Sat, Jan 27, 2007 - Page 12 News List

CBRE optimistic about real estate


After a bumper year, the local real estate market is set to keep rising this year, buoyed by the anticipated opening of direct transportation links with China, a leading property agent said.

"We are optimistic about all four sectors [office, housing, retail and industrial markets] this year," Hong Van (雲惟鴻), managing director of CB Richard Ellis Ltd's (CBRE) Taiwan branch, told a press conference yesterday.

Low pricing, low interest rates and low incremental land-value tax were the main factors driving Taiwan's property market last year, Van said.

He added that the momentum would continue this year, as investors were likely to rush into the market before the prices shoot up as a result of the opening of direct transportation links with China, while the government could even allow Chinese investment in the property market.

Investment in commercial real estate jumped from NT$91 billion (US$2.8 billion) in 2005 to NT$130 billion last year, said Kristy Huang (黃郁琪), director of CBRE Taiwan's institutional investment properties division.

Foreign investors have been showing an interest in the local market and are inclined toward long-term investment, Huang said.

Top foreign investment

One of last year's most prominent investments was by CLSA Ltd, which bought Asia Plaza, a three-building complex in Taipei's Neihu district, at NT$7 billion, marking the highest foreign investment in the nation's real estate market, Huang said.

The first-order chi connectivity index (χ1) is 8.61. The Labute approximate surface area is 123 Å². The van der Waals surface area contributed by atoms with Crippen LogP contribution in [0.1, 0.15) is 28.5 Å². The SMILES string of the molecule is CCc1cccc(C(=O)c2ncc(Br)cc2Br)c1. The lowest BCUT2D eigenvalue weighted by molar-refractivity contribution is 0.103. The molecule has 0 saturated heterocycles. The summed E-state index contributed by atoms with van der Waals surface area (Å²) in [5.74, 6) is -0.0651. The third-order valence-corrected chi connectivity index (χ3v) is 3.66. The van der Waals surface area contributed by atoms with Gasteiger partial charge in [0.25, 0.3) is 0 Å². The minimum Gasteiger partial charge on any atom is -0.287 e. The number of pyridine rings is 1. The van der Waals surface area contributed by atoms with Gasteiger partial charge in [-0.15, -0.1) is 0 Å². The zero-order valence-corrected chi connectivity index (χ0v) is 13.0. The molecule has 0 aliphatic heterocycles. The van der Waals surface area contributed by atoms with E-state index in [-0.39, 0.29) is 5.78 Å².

In the office market, the take-up of Grade A office space in Taipei City rose significantly last year, driven by strong demand, which increased in line with the recovering economy, said Adam Rosenfeld, associate director of CBRE Taiwan's office services division.

Taipei 101, for example, has leased out more than 70 percent of its office space, he said.

The high take-up, as well as the tightening supply, will drive up the rent this year, Rosenfeld said.

Last year, the average monthly rent of Grade A office space in Taipei City rose by 3.1 percent to NT$2,295 per ping (3.3m2), with space in the city's Xinyi District reaching the highest level of NT$2,401 per ping, he said.

The vacancy rate is expected to drop from 15 percent last year to 10 percent this year, Rosenfeld added.

As the storm of credit abuse is expected to abate, retailers such as department stores, hypermarkets and home furnishing retailers are expected to expand their stores this year, which would push up the market for retail leasing, said Fred Chang (張硯斌), senior manager of CBRE Taiwan's retail services division.

The number of large retail stores such as Carrefour Corp Taiwan and IKEA should increase slightly this year, and would keep rising if more Chinese tourists are allowed to visit the country, he said.

High-speed rail

Prices of residential properties close to terminals of the new high-speed rail system will boom, said Raymond Lin (林宗憲), senior manager at CBRE Taiwan's consulting department.

With a comparatively short distance from metropolitan Taipei and much lower property prices, high-quality residences in Taichung are in a good position to attract more people to settle in central Taiwan, Lin said.

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